The Manic Street Preachers embodied the miserable, stone-face nihilism of Welsh communities for more than thirty years. The themes in their early lyrics – no better captured than in ‘Little Baby Nothing’ with the line ‘Culture, alienation, boredom and despair’ – spoke profoundly to my experience of being Welsh and working class. Alienation, boredom and despair are the bare bones of their sound, the key components of what they represent. The culture they consumed as teenagers is condensed into their albums, whether that be quotes from Albert Camus or artistic iconography; their alienation is articulated with acute accuracy. From their earliest demos to their latest LP, despair and boredom have remained thematically entrenched – but, crucially, it is their attitudes towards these concepts which have shifted.

That outlook first underwent a serious change on 1998’s This Is My Truth, Tell Me Yours. Throughout the album – the title of which is a quote from Nye Bevan – the Manics make several references to Welsh history, including its tragedies. There’s further evidence of their softening on 2013’s Rewind the Film – a soft, melancholic acoustic album influenced by the scenic views of the Valleys. This is a far cry from the Manics of the ‘90s, with lyrics including, ‘We may write in English / But our truth remains in Wales’. The band’s U-turn from rejecting their heritage to embracing it parallels the trajectory of many Welsh people, myself included.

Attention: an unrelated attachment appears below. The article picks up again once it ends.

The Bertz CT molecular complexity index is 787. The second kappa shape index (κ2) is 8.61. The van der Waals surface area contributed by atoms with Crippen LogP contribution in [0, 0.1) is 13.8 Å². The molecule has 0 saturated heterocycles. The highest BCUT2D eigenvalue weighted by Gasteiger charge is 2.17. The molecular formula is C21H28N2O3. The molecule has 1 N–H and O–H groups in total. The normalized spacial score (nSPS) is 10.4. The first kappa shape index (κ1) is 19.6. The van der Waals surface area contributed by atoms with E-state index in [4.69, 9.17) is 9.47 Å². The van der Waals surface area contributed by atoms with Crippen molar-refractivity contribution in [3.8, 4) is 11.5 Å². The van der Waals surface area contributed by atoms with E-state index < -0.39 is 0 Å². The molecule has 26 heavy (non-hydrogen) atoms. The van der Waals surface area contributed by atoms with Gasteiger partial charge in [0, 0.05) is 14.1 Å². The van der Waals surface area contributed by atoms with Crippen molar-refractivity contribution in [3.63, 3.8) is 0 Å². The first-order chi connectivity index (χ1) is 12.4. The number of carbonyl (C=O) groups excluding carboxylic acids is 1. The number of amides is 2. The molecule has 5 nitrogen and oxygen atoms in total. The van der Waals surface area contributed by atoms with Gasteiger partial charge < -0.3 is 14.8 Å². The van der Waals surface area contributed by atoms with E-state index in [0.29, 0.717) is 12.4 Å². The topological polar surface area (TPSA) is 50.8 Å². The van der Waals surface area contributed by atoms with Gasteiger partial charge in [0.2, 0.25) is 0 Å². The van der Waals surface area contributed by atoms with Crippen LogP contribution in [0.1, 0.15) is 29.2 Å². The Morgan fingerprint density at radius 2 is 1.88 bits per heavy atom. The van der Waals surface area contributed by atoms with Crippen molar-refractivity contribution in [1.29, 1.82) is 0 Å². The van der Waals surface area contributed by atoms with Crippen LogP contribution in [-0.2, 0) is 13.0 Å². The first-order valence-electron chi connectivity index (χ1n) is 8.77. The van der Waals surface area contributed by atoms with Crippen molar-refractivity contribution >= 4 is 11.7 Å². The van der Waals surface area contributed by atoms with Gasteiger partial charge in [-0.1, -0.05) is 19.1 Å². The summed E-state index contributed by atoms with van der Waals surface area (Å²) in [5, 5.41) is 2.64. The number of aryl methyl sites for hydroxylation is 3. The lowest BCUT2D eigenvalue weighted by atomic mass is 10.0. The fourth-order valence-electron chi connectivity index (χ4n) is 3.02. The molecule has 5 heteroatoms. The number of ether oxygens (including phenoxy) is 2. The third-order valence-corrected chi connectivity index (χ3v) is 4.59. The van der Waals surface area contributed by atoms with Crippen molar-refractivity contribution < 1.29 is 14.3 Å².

The songs I would pore over most as a teenager were those that bemoaned Wales, those that branded it a cesspit of nothingness. I related to this. But, over time, I came to realise that what bound me to the band initially – their refusal of Wales – would have been impossible without our shared Welshness. The Manic Street Preachers thrive in their boredom now; songs like ‘Mr Carbohydrate’ openly praises being boring, and Nicky Wire recently told Chris Moyles: ‘I do enjoy being bored. I think boredom’s an essential part of life.’ That feels Welsh. They remain honest about the mundanity and disappointment of everyday life, but now they revel (rather than despair) in that feeling.

Call it mellowing with age, call it a consequence of teenage angst, but it’s certain that the Manic Street Preachers have grown to love Wales, including its tedium. This changing relationship is one familiar to English-speaking Welsh communities. At school, my peers hated being Welsh and its culture – today, most of them are proud members of YesCymru, the campaign for an independent Wales, fighting to take control back from Westminster. Their attitudes, just like the Manic Street Preachers over thirty years of making music, have shifted dramatically.

If I hadn’t stumbled upon the Manics nearly ten years ago, my relationship with my home nation would likely still be frustrating and fractured. In their ruthless determination and bold vision, they have crafted a community from the people who felt misplaced in their identity. From being openly dissatisfied with the constraints of Wales initially, to their growth into a model of Welsh pride, the Manic Street Preachers have, for me, finally turned Wales into a homely place.


“Finding Wales in the Manic Street Preachers” by Tilly Foulkes was originally published by Wales Arts Review in 2021.